All comic book reader apps are not created equal – as we spend the bulk of our time reviewing readers, apps and services. As I mentioned, Comics by comiXology provides a fairly consistent experience that is tailored to each unique platform – but there are a few differences in interfaces. Every one of the Kindle apps features Kindle Panel View and is connected to your content in the cloud to sync right to where you last left – even from another device. Unlike Comics by comiXology and the Kindle app family, there is not a single consistent or native comic book reader app for CBR or CBZ files across the three platforms. The iOS App Store has been around the longest and offers some of the most refined comic reading experiences, but it is dwarfed by the volume of Google Play offerings while the quality bar on top flight apps from either platform is not markedly different. For most, price is often a major factor already implicit in the decision to go with a 7-inch tablet and often can be the number one factor when everything else evens out, is good enough or a first step in a new world of tablets and digital comic reading. This is a big factor and consideration… I could go and dig a bit further to try and break the tie, but since this is variable already based on stores, promotions, taxes, shipping, surcharges, GST or tariffs, I am going to call this a tie. After using each of these devices quite extensively, here are notes, thoughts and observations that may not be analytically provable, but ultimately make or break my ability in good conscience in recommending the best 7″ comic book reader tablet.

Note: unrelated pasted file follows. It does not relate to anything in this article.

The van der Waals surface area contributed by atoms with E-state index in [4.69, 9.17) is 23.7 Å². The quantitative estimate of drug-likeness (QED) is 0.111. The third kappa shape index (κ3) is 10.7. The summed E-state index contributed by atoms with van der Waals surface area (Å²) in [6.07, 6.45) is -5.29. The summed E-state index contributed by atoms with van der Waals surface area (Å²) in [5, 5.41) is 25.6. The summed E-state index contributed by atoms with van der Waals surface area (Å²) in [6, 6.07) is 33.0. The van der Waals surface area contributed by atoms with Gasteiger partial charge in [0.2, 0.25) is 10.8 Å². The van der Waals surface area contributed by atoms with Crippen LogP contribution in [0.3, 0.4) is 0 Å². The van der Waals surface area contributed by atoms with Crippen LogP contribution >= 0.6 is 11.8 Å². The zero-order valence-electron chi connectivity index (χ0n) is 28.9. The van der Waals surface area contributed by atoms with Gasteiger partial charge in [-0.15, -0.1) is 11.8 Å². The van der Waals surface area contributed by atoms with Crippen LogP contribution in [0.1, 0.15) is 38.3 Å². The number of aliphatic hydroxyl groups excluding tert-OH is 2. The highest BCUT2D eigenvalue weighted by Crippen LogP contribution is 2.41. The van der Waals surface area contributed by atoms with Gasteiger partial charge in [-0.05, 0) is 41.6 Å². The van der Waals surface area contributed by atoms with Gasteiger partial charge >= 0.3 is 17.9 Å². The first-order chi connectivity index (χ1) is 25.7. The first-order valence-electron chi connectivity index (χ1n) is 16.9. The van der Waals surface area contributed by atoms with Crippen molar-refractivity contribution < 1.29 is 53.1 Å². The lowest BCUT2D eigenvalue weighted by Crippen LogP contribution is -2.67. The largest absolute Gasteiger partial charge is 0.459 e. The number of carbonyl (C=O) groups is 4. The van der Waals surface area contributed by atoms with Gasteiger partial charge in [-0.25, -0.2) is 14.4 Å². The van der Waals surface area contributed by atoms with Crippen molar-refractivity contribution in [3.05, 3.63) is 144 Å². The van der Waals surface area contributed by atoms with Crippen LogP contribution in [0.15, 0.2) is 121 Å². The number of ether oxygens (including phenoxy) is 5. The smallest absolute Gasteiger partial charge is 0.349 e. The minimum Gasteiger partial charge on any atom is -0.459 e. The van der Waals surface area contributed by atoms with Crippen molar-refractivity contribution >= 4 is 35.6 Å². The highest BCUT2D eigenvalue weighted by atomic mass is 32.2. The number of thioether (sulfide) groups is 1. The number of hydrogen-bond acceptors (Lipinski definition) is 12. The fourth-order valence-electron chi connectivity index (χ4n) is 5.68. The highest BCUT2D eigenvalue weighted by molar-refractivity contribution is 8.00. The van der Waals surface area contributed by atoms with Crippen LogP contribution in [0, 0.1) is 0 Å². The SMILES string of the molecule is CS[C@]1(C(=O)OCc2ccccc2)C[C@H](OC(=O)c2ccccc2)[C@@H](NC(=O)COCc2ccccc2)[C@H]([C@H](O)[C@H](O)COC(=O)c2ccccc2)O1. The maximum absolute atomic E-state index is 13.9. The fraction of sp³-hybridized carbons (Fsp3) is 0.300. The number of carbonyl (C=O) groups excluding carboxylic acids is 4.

The Nexus 7 has broken out of the pack of Android devices and represents the best of the platform. The iPad Mini is the latest Apple device and seems to be preferred in the market over its larger cousin. On many counts, the Nexus 7 was edged out by close to call margins as the best comic book reader.